Insects as food


Grubs Worth More Than Trufflesinsect food on a plate

Having said we don’t really approve of eating creepy-crawlies we suppose we’d better clarify that position. We certainly don’t approve of eating live creepy-crawlies, nor of eating anything to excess like in cockroach-eating competitions. But we accept that arthropods are a valuable source of protein and that entomophagy (Henry says: that means “eating insects for food”) can be a cheap and sustainable form of nutrition, as well as a useful way of dealing with pest species.

According to the Encyclopedia of Entomology (be warned, it’s pretty hardcore!), properly cooked and dressed Asian house crickets (Acheta domestica) are twice as efficient at conversion-of-foodstuff-to-protein as pigs or chickens, four times as efficient as sheep, and six times as efficient as beef cattle. Based on statistics like those, and with a growing world population increasingly demanding more than just a subsidence standard of living (and who wouldn’t?), bugs may yet prove to be part of the answer.

In the West, we see eating insects as weird, backward or gimmicky (even though there’s not much difference between eating a cricket and eating a prawn, and it’s interesting to note that prawns, lobsters and langoustines are among the most prized culinary offerings in Western restaurants!) This is mainly because we can afford to keep and eat mammals, whereas diets in less privileged parts of the world are more heavily reliant on vegetables and insects. Kebabed crickets, crunchy fried tarantulas and baked mealworms are considered a delicacy in many countries, but aspirational middle-classes across the globe seem determined to forgo bugs and embrace beef. There’s only so much agricultural land and water to go round, so something will have to give and it will be interesting to see how our cultural sensibilities stand up to the challenge of meat become an expensive rarity.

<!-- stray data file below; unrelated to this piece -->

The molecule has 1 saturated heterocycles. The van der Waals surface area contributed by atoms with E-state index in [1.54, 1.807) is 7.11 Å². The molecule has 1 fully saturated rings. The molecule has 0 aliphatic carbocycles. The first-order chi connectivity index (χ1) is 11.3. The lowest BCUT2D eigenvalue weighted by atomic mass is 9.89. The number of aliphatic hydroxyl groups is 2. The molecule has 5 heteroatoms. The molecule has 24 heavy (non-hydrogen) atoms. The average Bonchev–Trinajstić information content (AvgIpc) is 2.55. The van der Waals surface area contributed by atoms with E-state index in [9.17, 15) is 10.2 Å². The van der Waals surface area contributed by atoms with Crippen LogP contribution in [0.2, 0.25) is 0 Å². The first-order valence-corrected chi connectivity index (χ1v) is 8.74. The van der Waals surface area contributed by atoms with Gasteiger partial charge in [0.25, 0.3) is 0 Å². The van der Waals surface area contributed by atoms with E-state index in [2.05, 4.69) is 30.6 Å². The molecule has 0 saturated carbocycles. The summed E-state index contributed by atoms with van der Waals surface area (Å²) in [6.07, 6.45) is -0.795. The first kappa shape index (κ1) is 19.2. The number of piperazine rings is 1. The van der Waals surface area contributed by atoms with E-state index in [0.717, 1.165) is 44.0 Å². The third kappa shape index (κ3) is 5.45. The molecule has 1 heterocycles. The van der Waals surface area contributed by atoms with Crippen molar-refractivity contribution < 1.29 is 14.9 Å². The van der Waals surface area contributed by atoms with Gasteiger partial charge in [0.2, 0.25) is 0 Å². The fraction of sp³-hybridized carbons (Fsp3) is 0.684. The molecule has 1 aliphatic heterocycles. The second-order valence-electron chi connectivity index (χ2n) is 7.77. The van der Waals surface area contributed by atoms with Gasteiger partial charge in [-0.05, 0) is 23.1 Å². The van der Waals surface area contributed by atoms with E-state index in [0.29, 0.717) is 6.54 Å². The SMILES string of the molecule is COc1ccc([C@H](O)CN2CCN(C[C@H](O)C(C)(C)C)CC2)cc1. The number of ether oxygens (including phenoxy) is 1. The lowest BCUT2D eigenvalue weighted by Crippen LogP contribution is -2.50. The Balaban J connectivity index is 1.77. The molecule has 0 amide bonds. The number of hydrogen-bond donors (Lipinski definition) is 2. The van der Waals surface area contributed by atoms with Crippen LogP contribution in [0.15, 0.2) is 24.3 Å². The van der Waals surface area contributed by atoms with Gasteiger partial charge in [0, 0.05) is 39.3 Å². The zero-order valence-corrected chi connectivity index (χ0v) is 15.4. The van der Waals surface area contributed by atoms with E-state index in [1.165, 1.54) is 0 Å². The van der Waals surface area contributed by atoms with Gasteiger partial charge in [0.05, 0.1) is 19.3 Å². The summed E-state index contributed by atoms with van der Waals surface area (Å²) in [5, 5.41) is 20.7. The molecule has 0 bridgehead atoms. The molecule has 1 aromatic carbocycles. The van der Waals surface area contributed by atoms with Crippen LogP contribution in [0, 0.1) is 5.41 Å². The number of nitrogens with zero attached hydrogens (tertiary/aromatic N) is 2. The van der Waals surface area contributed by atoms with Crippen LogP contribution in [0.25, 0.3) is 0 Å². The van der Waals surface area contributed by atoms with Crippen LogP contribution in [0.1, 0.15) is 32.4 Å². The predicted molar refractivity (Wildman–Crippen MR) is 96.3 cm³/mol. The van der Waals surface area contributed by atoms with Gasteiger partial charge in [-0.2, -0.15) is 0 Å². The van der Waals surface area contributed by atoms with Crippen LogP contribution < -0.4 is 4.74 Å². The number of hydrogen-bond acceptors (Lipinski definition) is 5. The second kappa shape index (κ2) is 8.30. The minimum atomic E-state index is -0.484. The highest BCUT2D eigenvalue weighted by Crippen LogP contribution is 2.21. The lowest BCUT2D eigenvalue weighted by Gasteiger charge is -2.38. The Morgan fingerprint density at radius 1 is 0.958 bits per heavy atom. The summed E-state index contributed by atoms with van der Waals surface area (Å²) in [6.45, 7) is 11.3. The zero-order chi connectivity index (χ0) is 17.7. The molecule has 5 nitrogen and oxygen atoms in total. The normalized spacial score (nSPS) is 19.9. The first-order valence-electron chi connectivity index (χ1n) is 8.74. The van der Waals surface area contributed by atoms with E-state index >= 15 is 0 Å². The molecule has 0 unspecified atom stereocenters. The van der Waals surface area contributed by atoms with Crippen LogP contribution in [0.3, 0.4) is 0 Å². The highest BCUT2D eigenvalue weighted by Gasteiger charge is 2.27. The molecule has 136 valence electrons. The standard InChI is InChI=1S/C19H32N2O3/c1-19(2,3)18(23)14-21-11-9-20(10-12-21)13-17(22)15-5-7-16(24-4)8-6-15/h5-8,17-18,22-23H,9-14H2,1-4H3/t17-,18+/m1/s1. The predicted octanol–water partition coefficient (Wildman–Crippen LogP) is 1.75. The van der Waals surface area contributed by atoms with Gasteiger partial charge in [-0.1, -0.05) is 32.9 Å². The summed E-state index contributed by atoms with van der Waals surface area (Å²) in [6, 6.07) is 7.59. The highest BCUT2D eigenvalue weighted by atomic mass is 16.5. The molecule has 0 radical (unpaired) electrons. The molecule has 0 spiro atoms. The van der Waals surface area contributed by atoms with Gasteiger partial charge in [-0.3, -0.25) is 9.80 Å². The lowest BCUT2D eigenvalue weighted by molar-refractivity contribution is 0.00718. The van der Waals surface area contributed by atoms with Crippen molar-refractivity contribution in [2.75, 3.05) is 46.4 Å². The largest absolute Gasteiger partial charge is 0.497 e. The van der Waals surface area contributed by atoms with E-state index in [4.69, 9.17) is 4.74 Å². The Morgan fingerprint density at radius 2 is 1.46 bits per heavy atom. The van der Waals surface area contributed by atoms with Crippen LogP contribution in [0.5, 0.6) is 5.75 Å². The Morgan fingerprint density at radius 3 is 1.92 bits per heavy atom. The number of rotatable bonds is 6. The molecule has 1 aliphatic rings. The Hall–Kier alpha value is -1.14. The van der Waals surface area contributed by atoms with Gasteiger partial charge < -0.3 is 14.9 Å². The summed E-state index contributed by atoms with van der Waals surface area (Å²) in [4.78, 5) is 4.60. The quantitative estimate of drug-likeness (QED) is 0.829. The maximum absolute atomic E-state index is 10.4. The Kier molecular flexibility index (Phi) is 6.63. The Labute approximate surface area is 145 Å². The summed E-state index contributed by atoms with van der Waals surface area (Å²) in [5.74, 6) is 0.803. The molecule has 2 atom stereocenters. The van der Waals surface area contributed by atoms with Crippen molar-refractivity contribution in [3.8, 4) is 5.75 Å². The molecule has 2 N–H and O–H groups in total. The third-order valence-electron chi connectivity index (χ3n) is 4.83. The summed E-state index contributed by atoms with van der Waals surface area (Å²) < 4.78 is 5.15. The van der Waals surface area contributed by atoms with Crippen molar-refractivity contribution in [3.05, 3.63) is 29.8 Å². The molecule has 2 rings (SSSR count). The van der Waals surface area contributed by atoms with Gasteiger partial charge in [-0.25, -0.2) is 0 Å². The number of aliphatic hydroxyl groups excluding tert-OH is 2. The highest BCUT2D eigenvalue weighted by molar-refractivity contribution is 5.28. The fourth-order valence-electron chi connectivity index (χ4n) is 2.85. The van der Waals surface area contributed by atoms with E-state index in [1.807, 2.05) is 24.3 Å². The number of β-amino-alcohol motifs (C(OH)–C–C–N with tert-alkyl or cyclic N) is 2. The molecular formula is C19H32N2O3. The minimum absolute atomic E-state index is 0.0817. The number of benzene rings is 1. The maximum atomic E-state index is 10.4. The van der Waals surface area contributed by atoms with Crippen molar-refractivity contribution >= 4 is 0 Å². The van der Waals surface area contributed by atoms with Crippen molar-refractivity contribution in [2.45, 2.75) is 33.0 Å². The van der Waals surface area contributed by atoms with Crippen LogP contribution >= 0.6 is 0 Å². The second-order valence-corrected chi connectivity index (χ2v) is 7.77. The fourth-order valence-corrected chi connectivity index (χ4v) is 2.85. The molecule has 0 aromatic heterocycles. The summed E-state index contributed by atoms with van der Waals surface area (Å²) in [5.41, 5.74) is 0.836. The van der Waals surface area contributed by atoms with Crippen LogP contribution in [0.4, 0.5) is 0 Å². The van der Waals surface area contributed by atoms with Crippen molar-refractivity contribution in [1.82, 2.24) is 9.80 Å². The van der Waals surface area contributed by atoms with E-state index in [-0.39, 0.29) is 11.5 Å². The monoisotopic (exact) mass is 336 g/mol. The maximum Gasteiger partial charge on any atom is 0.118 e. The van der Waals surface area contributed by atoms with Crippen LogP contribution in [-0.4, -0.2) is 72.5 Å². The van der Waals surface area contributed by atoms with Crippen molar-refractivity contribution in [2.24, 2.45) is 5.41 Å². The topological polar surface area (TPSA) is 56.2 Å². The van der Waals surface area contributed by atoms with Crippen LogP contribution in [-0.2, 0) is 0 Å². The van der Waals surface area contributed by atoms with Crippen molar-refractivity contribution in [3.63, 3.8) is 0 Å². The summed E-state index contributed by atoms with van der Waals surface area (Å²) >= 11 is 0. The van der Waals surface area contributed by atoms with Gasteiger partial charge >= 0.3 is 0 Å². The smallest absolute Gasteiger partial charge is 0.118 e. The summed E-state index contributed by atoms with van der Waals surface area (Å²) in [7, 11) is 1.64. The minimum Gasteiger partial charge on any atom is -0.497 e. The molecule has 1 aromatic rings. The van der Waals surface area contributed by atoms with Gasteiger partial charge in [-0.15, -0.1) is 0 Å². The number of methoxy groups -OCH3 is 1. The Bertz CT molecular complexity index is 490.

The reality show I’m a Celebrity Get Me Out of Here is well known for its “bushtucker trials” which involve munching various insects. This strikes us as a bit tasteless really (the trials, that is, not the bugs – they’re delicious) as it’s only done for cheap laughs and shock value. But, it does make the point that bugs are edible. And if you want to find out just what your favourite celeb is enduring, there’s now an official line of IACGMOOH edible bugs: BBQ flavour mealworms and salt-and-vinegar crickets.


At this point, words start to fail us. These mealworms are exactly the same Tenebrio molitor grubs you can buy for your bird table at a not unreasonable £2 for 100 grammes. But put them in a box, add a bit of flavouring and a sprinkling of merchandising magic and, hey presto!, suddenly you can charge £3.99 for 3 grammes! That’s 65 times as much or £1300 per kilo! (For comparison, gold is currently only £36000 per kilo and that doesn’t even grow on oatmeal.)

The crickets are even worse – £3.99 buys you 1 single, solitary, lonely, unique, isolated gramme. That’s £4,000 per kilo… In other words, IACGMOOH reckon they’re worth about the same as white truffle (Tuber magnatum) or beluga caviar (Huso huso) and nearly as much as saffron (Crocus sativus)! To be fair, these insects will have been bred and prepared in conditions which guarantee they’re safe for human consumption, but we still can’t quite make the figures stack up. It may be that the manufacturers are taking food hygiene to ridiculous lengths, and we all know that merchandising royalties are pretty steep these days, but we still reckon the huge price differential between birdy-bugs and people-bugs means someone’s having a laugh.

Even without prices like that, a lot is going to have to change before insects become the answer to the world food crisis. We’ll do our bit and try to get you an article soon on growing your own mealworms for snacks – if you dare! In the meantime, Henry reckons he’s more still likely to eat a mealworm than a sprout any day…

bugs or a sprout?


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